Stimulus money funds internships |

Stimulus money funds internships


The Department of Workforce Services has work for a few dozen young people in Summit County this summer.

Statewide, 11,000 adults ages 18 to 24 have applied for unemployment insurance, giving them the highest rate of unemployment in the state double the average.

Workforce Services officials decided to use some of the federal stimulus money received to fund internship programs for that age group.

Participating employers will receive free labor in exchange for providing experience and on-the-job training.

The money will pay participants 80 percent of the normal wage for the job they do, making it free to employers and providing gainful employment to the young people, explained Karla Aguirre, a program manager in Workforce Services.

The department would like to spend all the money available this summer, so it is seeking as many applicants as possible to make sure every opportunity is used. Only 700 slots are available state-wide, so only lower-income applicants will be considered, she said.

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Income is based on household either the individual if they claim themselves as a dependent, or the income of their parents if they are claimed as a dependent.

"We’ll start eligibility determination in early May," she said.

Shelly Ivie, regional manager for Summit, Wasatch and Utah counties, said the deadline here is May 7. Over 140 slots are available for this area and qualified applications will be accepted on a first-come, first-serve basis.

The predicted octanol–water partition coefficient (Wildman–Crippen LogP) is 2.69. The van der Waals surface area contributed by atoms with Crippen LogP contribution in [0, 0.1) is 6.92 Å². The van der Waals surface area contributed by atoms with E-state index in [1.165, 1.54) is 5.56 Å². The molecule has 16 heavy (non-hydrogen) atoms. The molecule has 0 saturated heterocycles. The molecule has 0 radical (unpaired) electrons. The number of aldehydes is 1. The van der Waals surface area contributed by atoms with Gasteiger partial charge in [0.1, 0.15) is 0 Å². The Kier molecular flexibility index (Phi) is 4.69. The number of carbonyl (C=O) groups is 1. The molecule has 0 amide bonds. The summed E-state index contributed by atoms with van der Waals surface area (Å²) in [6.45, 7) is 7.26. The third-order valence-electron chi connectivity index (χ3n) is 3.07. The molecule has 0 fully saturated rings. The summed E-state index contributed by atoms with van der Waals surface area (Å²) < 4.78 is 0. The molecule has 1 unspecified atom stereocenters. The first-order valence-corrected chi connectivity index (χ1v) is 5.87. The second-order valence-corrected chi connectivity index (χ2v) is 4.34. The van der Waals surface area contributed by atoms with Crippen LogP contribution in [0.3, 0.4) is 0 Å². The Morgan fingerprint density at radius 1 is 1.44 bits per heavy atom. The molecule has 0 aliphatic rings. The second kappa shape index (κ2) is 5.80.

The department is accepting applications from prospective employers as well. Once an individual is accepted into the program, their interests and goals will be matched with the needs of participating employers.

State policy prohibits golf courses, aquariums, zoos or swimming pools from participating as employers.

"We ask them to provide the background check if that’s required, and do the paperwork and timesheet," Aguirre said.

The internship will run from June 1 through Sept. 30, but accommodations can be made for vacations or schools starting before that end date, she said.

Although the wage is only 80 percent of the normal one for the job performed, no taxes will be taken out, so it could potentially net more, she explained.

The average state-wide is estimated to be about $12. Interns should be full-time, but that should not discourage applicants in case a participating employer has a need for a part-time worker.

So far, participating employers in the Salt Lake area include the Veteran Affairs Hospital and Red Butte Garden. Participants in that area will also help measure energy efficiency in the homes of the elderly and work on landscaping at the State Capitol with an architect, she said.

Local employers include the Forest Service, the Park Service and fish hatcheries in Midway, Ivie said.

Lance Pace, a counselor at North Summit High School, said a lot of graduating seniors plan to attend college, but will need summer jobs to pay for it. The employment prospects for young people are not as good as before, so he’s pushing college-bound students to apply for scholarships more than ever before.

Many plan on working in Park City this summer, which may be an easier place to find employment than college towns this summer, he said.

Tera Anderson is the counselor at South Summit High School. She said young people have a lot of anxiety about the job market and she’s talked to a few who are putting off college because of financial worries.

Many in her area find work with neighbors and family members, making gainful employment a safer bet if they stay local.

But she worries about kids with hopes of entering trades that are tied to construction. Last year she couldn’t find an apprenticeship for a young man who wanted to become an electrician.

The Park City office of the Department of Workforce Services 1846 Prospector Avenue.

Applications can be picked up and delivered to that office.